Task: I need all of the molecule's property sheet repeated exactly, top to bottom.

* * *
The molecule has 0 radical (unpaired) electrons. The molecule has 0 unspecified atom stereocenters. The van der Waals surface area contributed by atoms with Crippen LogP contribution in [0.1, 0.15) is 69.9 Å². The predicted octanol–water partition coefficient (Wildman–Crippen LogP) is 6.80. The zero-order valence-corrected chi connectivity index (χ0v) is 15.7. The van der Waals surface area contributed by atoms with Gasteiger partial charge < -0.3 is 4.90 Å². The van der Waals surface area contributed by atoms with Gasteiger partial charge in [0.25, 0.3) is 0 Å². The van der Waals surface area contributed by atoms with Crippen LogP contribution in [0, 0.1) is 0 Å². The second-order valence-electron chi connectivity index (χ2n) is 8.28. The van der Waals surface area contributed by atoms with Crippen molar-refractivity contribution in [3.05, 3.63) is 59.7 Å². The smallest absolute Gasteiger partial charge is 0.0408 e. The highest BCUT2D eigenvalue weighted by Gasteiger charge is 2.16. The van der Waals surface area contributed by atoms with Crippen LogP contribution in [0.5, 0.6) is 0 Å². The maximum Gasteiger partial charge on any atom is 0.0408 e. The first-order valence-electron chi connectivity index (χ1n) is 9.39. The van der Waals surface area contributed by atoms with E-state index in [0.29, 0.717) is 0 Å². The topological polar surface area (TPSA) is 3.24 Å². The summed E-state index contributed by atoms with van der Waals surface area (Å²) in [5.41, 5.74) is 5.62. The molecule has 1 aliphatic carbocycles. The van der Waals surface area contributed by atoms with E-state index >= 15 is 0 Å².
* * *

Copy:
The molecule has 0 radical (unpaired) electrons. The molecule has 0 unspecified atom stereocenters. The van der Waals surface area contributed by atoms with Crippen LogP contribution in [0.1, 0.15) is 69.9 Å². The predicted octanol–water partition coefficient (Wildman–Crippen LogP) is 6.80. The zero-order valence-corrected chi connectivity index (χ0v) is 15.7. The van der Waals surface area contributed by atoms with Gasteiger partial charge < -0.3 is 4.90 Å². The van der Waals surface area contributed by atoms with Gasteiger partial charge in [0.25, 0.3) is 0 Å². The van der Waals surface area contributed by atoms with Crippen LogP contribution in [0, 0.1) is 0 Å². The second-order valence-electron chi connectivity index (χ2n) is 8.28. The van der Waals surface area contributed by atoms with Crippen molar-refractivity contribution in [3.05, 3.63) is 59.7 Å². The smallest absolute Gasteiger partial charge is 0.0408 e. The highest BCUT2D eigenvalue weighted by Gasteiger charge is 2.16. The van der Waals surface area contributed by atoms with Crippen LogP contribution in [0.5, 0.6) is 0 Å². The maximum Gasteiger partial charge on any atom is 0.0408 e. The first-order valence-electron chi connectivity index (χ1n) is 9.39. The van der Waals surface area contributed by atoms with E-state index in [0.29, 0.717) is 0 Å². The topological polar surface area (TPSA) is 3.24 Å². The summed E-state index contributed by atoms with van der Waals surface area (Å²) in [5.41, 5.74) is 5.62. The molecule has 1 aliphatic carbocycles. The van der Waals surface area contributed by atoms with E-state index >= 15 is 0 Å².